7 Simple Strategies for Combating Overeating In Your Dog

dog overeating overfeeding kibble bowl

Overeating and overfeeding dogs can be troublesome if it gets to be excessive. It can lead to serious health complications like diabetes and excessive weight gain.

In fact, in one instance pet owners overfed their dog to the point where he could not walk!

Keep reading to learn the right strategies, to help your pup strike a healthy balance between meals, treats, and snacks, and discover the secrets to keeping your pup full, happy, and well-fed without overeating.

Do dogs stop eating when they are full?

Some dogs will stop eating when they have had enough, however, others won’t. It is very specific to your dog’s appetite.

Most dogs can and will overeat, if the palatability of the food if something they enjoy, they will probably continue to eat no matter how much food is offered to them.

This is especially true when it comes to puppies as many times they do not seem to have an off switch when it comes to eating.

How do I stop my dog from overeating?

three dogs eating from bowls in a line

1. Measure out your dog’s portions

If you notice that your dog is overeating start measuring out their food. This is one of the simplest ways to prevent your dog from overeating. You can use measuring a measuring cup or a bowl that includes a scale like this one to account for accuracy.

2. Discourage grazing

Don’t leave your dog’s food out throughout the day because they can easily overconsume calories this way. Instead, opt to feed your dog two or three times a day with a snack between feedings if they can afford it weight-wise.

3. Feed nutrient-rich diets and treats

Ensure that the foods and treats you feed your dog are high-quality, whole foods to ensure they are actually receiving all of the nutrients they need and not overeating to account for a lack of quality in the diet. Healthy snacks don’t have to be pre-made dog foods either, you can feed healthy foods like apples and carrots as well. To learn about more healthy alternatives read our article here.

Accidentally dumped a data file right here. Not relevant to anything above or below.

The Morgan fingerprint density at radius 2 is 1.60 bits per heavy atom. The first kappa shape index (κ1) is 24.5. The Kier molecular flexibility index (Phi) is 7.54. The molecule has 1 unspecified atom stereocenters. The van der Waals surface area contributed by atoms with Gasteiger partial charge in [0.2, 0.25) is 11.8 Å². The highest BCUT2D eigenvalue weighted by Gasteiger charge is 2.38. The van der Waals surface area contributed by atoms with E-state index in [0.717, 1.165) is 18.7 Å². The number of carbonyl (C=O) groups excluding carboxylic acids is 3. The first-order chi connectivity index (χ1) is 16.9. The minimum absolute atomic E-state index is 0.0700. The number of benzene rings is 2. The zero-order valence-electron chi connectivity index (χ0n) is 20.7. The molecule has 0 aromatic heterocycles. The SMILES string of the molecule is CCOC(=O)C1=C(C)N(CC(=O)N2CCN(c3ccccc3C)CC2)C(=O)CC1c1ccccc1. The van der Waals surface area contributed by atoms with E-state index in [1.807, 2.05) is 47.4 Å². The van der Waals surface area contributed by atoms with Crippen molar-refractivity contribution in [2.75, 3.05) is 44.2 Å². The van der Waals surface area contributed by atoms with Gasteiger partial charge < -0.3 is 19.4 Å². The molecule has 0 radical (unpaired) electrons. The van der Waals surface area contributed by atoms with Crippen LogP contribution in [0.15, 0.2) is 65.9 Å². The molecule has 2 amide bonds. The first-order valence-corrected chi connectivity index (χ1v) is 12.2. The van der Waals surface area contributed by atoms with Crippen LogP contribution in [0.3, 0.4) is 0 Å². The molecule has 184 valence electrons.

4. Avoid feeding table scraps

While feeding a couple of pieces of unseasoned chicken in their meals should not cause an issue, feeding seasoned meals may seem harmless but it is actually adding to your dog’s overeating. They will begin to associate your meal time with a time to beg for people’s food. If they are fed too much table food and their food this can lead to overeating.

5. Incorporate chia seeds into their meals

Chia seeds are a healthy option to add to dog’s meals because they can help them to feel full. To read more about how to feed your dog chia seeds read our article here.

6. Use a schedule

Stick to a feeding schedule, if you have a large family use a chart to note when the dog was fed so no one doubles up on feedings! While this may make your fur baby happy to get double portions it won’t do much to help them not overeat.

7. Plan with your vet

Ask your vet for advice about how much you should feed your dog

How much kibble should I feed my dog?

Unfortunately, there is no one size fits all answer as to how much pet parents should feed their dogs.

How much you feed your dog varies depending on the size of the dog, age, and activity level. Puppies will need to eat more often than seniors as they are growing and highly active dogs, like working cattle dogs, will need to have their food intake increased to account for the number of calories they burn off during activities.

The chart below based on Purina’s recommended feeding guidelines is a good place to start but you should always read the recommended feeding weights on the back of the food bag and go from there.

As these are recommended feeding amounts, you may have to increase or decrease the amount based on your individual dog.

Adult Dog Size

3-12 pounds

13 to 20 pounds

21 to 35 pounds

26 to 50 pounds

51 to 75 pounds

76 to 100 pounds

100+ pounds

Cups of Dry Food

1/3 to 1

1 to 1/3

1.3 to 2

2 to 2 .75

2-2 &2/3 to 3 & 1/3

3 & 1/3 to 4.25

4.25 plus 1/4th cup for every 10 lbs of body weight over 100 lbs

What are the consequences of overfeeding my dog?

  • Weight gain
  • Gastrointestinal Issues: vomiting, diarrhea, nausea, upset stomach
  • Immobility
  • Diabetes
  • Lethargy/sluggishness


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